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Q&A: Clement Lefebvre: The man behind Linux Mint

Christopher von Eitzen | Oct. 22, 2013
The creator of the popular Linux distro talks candidly about his goals, his successes and his nightmares.

With the latest stable release — Linux Mint 15 "Olivia" — out the door at the end of May, what changes and features are you most excited about?
Linux Mint 15 brought a lot of features people were asking for; a more interactive login screen (MDM HTML5 engine), unified settings in Cinnamon, an independent Driver Manager, proper repository and PPA management...etc. For the first time also, Cinnamon handles the entire visual layer of the desktop on its own including the control center and the screensaver, no part of GNOME 3 is visible.

What would you like to see make it into version 16 "Petra", which will be based on Ubuntu 13.10 to be released in October?
The Software Manager will feature performance and speed improvements. We'll introduce a USB stick formatting tool. Cinnamon won't be a frontend to GNOME anymore but a complete desktop environment with its own backend. Cinnamon 2.0 will also introduce improved window tiling, a new feature called window snapping, and better user and session management. These are the features which are ready for Linux Mint 16 at the moment. There's also a roadmap and a lot of further improvements planned for the release but I'd rather not talk about these until I'm sure they'll be implemented.

While Ubuntu offers an automated in-place upgrade option to install the latest major releases of the distribution, Linux Mint does not officially support this functionality. Instead users are advised to backup their data, perform a fresh install of the current stable version and then restore their data. Why has the team decided to forgo this option and are there any plans to include official support for in-place upgrades in the future?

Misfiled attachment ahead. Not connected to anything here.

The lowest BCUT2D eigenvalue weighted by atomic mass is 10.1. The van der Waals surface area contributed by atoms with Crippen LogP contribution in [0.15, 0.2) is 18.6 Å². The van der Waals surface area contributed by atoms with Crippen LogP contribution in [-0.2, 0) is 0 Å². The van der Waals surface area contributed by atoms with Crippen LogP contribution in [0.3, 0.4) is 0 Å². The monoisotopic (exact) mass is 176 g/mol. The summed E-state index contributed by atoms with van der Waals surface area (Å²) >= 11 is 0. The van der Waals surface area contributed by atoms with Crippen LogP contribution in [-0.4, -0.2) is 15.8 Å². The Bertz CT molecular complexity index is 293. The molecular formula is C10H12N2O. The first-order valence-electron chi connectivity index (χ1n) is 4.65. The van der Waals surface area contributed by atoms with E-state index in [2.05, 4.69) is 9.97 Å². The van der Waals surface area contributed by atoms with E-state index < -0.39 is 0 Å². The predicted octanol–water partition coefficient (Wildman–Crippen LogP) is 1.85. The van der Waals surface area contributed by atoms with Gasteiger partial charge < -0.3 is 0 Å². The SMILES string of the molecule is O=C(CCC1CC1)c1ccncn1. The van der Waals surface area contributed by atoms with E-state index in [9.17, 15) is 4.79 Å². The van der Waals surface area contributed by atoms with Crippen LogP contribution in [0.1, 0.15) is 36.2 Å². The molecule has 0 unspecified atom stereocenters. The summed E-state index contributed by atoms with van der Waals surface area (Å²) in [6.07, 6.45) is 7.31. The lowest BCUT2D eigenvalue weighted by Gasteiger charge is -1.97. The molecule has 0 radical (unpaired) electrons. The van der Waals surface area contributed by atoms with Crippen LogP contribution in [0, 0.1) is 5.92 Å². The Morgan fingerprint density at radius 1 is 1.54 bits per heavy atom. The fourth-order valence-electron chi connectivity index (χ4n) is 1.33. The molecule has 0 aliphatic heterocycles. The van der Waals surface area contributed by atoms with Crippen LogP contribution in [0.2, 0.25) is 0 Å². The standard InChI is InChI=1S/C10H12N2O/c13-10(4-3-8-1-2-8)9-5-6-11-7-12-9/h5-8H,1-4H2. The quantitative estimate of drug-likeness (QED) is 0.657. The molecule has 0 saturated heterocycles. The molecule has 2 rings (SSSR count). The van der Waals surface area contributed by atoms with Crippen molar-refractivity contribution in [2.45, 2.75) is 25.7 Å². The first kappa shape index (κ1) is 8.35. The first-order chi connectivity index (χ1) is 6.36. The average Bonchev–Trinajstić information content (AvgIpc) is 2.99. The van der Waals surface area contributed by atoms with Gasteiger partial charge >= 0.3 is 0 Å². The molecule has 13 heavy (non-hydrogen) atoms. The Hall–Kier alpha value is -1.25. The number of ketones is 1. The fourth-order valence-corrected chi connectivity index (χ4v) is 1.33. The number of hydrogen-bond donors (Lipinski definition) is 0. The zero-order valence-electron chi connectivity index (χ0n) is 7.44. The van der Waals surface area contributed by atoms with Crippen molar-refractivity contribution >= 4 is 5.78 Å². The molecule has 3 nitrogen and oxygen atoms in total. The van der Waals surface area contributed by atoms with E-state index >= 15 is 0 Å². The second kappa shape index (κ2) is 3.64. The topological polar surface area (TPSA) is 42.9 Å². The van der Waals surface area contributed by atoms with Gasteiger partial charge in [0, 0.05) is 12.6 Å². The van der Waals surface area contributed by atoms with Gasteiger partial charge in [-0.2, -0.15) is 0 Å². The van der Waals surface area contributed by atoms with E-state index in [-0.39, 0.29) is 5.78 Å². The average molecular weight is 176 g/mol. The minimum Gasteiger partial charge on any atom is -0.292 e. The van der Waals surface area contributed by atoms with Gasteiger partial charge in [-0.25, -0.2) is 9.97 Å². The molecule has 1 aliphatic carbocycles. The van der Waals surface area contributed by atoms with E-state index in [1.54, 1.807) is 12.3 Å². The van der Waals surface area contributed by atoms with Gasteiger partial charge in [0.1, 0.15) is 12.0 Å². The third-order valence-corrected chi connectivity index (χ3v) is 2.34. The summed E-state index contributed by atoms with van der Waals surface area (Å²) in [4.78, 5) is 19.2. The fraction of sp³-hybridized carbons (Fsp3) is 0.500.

Well, it's possible to upgrade Mint the same way you upgrade any Debian-based distribution, including Ubuntu, and I'm sure it works pretty well. That's not to say it's a good idea to do so. First, few people are experienced enough to troubleshoot problems related to APT. Second, it takes more time and bandwidth to perform an APT upgrade than to download and install a new release (which 900MB ISO can contain between 3 and 5GB of compressed data). Third, when you install from a live system you get a unique opportunity to see the new release, to test the new kernel with your hardware and to make sure things work fine before you make the jump. Now with this said, things can certainly be improved. We should probably insist on people creating a /home partition during the installation, we should probably implement safeguards on UID and permission checks after a fresh upgrade... there's definitely work to be done for upgrading to be made easier. Ubuntu's recommended solution isn't something we want to back though, it's not good enough for us to recommend. Automation is one thing and making a process trivial is usually an improvement, but when that process is risky, automation is really dangerous.


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